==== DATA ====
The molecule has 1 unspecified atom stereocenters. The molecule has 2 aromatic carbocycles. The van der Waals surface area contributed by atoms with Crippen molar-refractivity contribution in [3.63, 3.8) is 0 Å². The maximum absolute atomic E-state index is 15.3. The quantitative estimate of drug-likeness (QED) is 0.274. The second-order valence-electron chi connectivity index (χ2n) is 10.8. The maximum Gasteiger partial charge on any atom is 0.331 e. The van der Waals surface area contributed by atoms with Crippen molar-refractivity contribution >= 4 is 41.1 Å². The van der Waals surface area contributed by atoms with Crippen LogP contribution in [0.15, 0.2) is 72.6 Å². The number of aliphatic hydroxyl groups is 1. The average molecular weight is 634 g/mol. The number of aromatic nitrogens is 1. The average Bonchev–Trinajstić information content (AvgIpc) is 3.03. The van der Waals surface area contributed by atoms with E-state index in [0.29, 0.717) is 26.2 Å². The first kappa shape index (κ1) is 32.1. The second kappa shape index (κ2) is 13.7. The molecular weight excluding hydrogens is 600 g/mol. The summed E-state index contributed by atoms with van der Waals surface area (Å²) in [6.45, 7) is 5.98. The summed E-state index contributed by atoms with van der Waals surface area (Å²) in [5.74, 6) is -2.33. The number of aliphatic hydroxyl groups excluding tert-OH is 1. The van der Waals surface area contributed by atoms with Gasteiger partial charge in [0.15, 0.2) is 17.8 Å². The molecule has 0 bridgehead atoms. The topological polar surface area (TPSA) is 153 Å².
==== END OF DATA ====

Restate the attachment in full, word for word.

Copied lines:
The molecule has 1 unspecified atom stereocenters. The molecule has 2 aromatic carbocycles. The van der Waals surface area contributed by atoms with Crippen molar-refractivity contribution in [3.63, 3.8) is 0 Å². The maximum absolute atomic E-state index is 15.3. The quantitative estimate of drug-likeness (QED) is 0.274. The second-order valence-electron chi connectivity index (χ2n) is 10.8. The maximum Gasteiger partial charge on any atom is 0.331 e. The van der Waals surface area contributed by atoms with Crippen molar-refractivity contribution >= 4 is 41.1 Å². The van der Waals surface area contributed by atoms with Crippen LogP contribution in [0.15, 0.2) is 72.6 Å². The number of aliphatic hydroxyl groups is 1. The average molecular weight is 634 g/mol. The number of aromatic nitrogens is 1. The average Bonchev–Trinajstić information content (AvgIpc) is 3.03. The van der Waals surface area contributed by atoms with E-state index in [0.29, 0.717) is 26.2 Å². The first kappa shape index (κ1) is 32.1. The second kappa shape index (κ2) is 13.7. The molecular weight excluding hydrogens is 600 g/mol. The summed E-state index contributed by atoms with van der Waals surface area (Å²) in [6.45, 7) is 5.98. The summed E-state index contributed by atoms with van der Waals surface area (Å²) in [5.74, 6) is -2.33. The number of aliphatic hydroxyl groups excluding tert-OH is 1. The van der Waals surface area contributed by atoms with Gasteiger partial charge in [0.15, 0.2) is 17.8 Å². The molecule has 0 bridgehead atoms. The topological polar surface area (TPSA) is 153 Å².